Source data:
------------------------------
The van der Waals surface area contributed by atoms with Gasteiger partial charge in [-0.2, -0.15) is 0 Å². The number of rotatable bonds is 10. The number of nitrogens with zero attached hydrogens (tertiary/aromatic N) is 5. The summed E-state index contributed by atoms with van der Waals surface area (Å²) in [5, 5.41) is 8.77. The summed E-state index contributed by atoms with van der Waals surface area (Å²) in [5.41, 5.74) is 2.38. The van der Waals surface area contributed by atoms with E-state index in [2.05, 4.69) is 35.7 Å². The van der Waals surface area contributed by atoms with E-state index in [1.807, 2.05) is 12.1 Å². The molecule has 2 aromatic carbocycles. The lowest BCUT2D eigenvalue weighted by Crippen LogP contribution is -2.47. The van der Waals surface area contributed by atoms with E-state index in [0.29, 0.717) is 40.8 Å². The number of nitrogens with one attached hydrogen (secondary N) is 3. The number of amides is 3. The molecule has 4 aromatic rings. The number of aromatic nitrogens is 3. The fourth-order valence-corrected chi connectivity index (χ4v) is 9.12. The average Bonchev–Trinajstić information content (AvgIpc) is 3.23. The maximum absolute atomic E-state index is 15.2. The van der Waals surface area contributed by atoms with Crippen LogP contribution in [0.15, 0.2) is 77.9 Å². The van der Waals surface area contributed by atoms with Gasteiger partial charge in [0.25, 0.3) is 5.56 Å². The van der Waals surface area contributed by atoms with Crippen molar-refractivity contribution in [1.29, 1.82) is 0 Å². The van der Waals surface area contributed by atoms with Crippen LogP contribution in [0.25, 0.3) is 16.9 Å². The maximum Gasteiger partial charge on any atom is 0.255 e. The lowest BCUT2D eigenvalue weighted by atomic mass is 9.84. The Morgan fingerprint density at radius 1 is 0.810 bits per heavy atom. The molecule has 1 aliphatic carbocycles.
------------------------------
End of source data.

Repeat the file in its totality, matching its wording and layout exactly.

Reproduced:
The van der Waals surface area contributed by atoms with Gasteiger partial charge in [-0.2, -0.15) is 0 Å². The number of rotatable bonds is 10. The number of nitrogens with zero attached hydrogens (tertiary/aromatic N) is 5. The summed E-state index contributed by atoms with van der Waals surface area (Å²) in [5, 5.41) is 8.77. The summed E-state index contributed by atoms with van der Waals surface area (Å²) in [5.41, 5.74) is 2.38. The van der Waals surface area contributed by atoms with E-state index in [2.05, 4.69) is 35.7 Å². The van der Waals surface area contributed by atoms with E-state index in [1.807, 2.05) is 12.1 Å². The molecule has 2 aromatic carbocycles. The lowest BCUT2D eigenvalue weighted by Crippen LogP contribution is -2.47. The van der Waals surface area contributed by atoms with E-state index in [0.29, 0.717) is 40.8 Å². The number of nitrogens with one attached hydrogen (secondary N) is 3. The number of amides is 3. The molecule has 4 aromatic rings. The number of aromatic nitrogens is 3. The fourth-order valence-corrected chi connectivity index (χ4v) is 9.12. The average Bonchev–Trinajstić information content (AvgIpc) is 3.23. The maximum absolute atomic E-state index is 15.2. The van der Waals surface area contributed by atoms with Crippen LogP contribution in [0.15, 0.2) is 77.9 Å². The van der Waals surface area contributed by atoms with Gasteiger partial charge in [0.25, 0.3) is 5.56 Å². The van der Waals surface area contributed by atoms with Crippen molar-refractivity contribution in [1.29, 1.82) is 0 Å². The van der Waals surface area contributed by atoms with Crippen LogP contribution in [0.25, 0.3) is 16.9 Å². The maximum Gasteiger partial charge on any atom is 0.255 e. The lowest BCUT2D eigenvalue weighted by atomic mass is 9.84. The Morgan fingerprint density at radius 1 is 0.810 bits per heavy atom. The molecule has 1 aliphatic carbocycles.